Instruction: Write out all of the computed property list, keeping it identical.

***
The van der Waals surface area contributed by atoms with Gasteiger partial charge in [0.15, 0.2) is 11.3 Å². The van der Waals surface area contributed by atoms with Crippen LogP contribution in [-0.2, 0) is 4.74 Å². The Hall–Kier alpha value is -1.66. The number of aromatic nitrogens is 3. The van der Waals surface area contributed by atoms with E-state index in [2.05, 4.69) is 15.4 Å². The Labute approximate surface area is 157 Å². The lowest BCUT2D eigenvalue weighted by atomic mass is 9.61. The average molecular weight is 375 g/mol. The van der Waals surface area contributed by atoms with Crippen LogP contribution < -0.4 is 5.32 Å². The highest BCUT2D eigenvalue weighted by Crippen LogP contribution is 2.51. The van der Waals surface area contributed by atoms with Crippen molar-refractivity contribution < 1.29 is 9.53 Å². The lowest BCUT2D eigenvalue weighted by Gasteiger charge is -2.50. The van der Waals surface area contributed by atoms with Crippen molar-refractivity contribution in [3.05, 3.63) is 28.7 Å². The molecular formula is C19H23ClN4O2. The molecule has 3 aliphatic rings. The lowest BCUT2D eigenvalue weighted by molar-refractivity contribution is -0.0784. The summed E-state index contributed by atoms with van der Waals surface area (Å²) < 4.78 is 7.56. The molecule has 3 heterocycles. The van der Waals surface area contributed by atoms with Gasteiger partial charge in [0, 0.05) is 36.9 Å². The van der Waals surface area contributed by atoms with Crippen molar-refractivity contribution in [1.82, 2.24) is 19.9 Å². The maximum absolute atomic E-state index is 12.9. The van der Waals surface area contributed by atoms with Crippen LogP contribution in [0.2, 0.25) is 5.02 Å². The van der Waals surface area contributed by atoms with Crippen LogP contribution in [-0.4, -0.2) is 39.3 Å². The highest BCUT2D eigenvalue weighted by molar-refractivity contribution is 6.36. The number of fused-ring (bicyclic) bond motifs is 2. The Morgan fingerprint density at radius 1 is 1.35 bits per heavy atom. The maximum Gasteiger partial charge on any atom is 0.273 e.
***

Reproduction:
The van der Waals surface area contributed by atoms with Gasteiger partial charge in [0.15, 0.2) is 11.3 Å². The van der Waals surface area contributed by atoms with Crippen LogP contribution in [-0.2, 0) is 4.74 Å². The Hall–Kier alpha value is -1.66. The number of aromatic nitrogens is 3. The van der Waals surface area contributed by atoms with E-state index in [2.05, 4.69) is 15.4 Å². The Labute approximate surface area is 157 Å². The lowest BCUT2D eigenvalue weighted by atomic mass is 9.61. The average molecular weight is 375 g/mol. The van der Waals surface area contributed by atoms with Crippen LogP contribution < -0.4 is 5.32 Å². The highest BCUT2D eigenvalue weighted by Crippen LogP contribution is 2.51. The van der Waals surface area contributed by atoms with Crippen molar-refractivity contribution < 1.29 is 9.53 Å². The lowest BCUT2D eigenvalue weighted by Gasteiger charge is -2.50. The van der Waals surface area contributed by atoms with Crippen molar-refractivity contribution in [3.05, 3.63) is 28.7 Å². The molecular formula is C19H23ClN4O2. The molecule has 3 aliphatic rings. The lowest BCUT2D eigenvalue weighted by molar-refractivity contribution is -0.0784. The summed E-state index contributed by atoms with van der Waals surface area (Å²) < 4.78 is 7.56. The molecule has 3 heterocycles. The van der Waals surface area contributed by atoms with Gasteiger partial charge in [0, 0.05) is 36.9 Å². The van der Waals surface area contributed by atoms with Crippen molar-refractivity contribution in [1.82, 2.24) is 19.9 Å². The maximum absolute atomic E-state index is 12.9. The van der Waals surface area contributed by atoms with Crippen LogP contribution in [0.2, 0.25) is 5.02 Å². The van der Waals surface area contributed by atoms with Crippen LogP contribution in [-0.4, -0.2) is 39.3 Å². The highest BCUT2D eigenvalue weighted by molar-refractivity contribution is 6.36. The number of fused-ring (bicyclic) bond motifs is 2. The Morgan fingerprint density at radius 1 is 1.35 bits per heavy atom. The maximum Gasteiger partial charge on any atom is 0.273 e.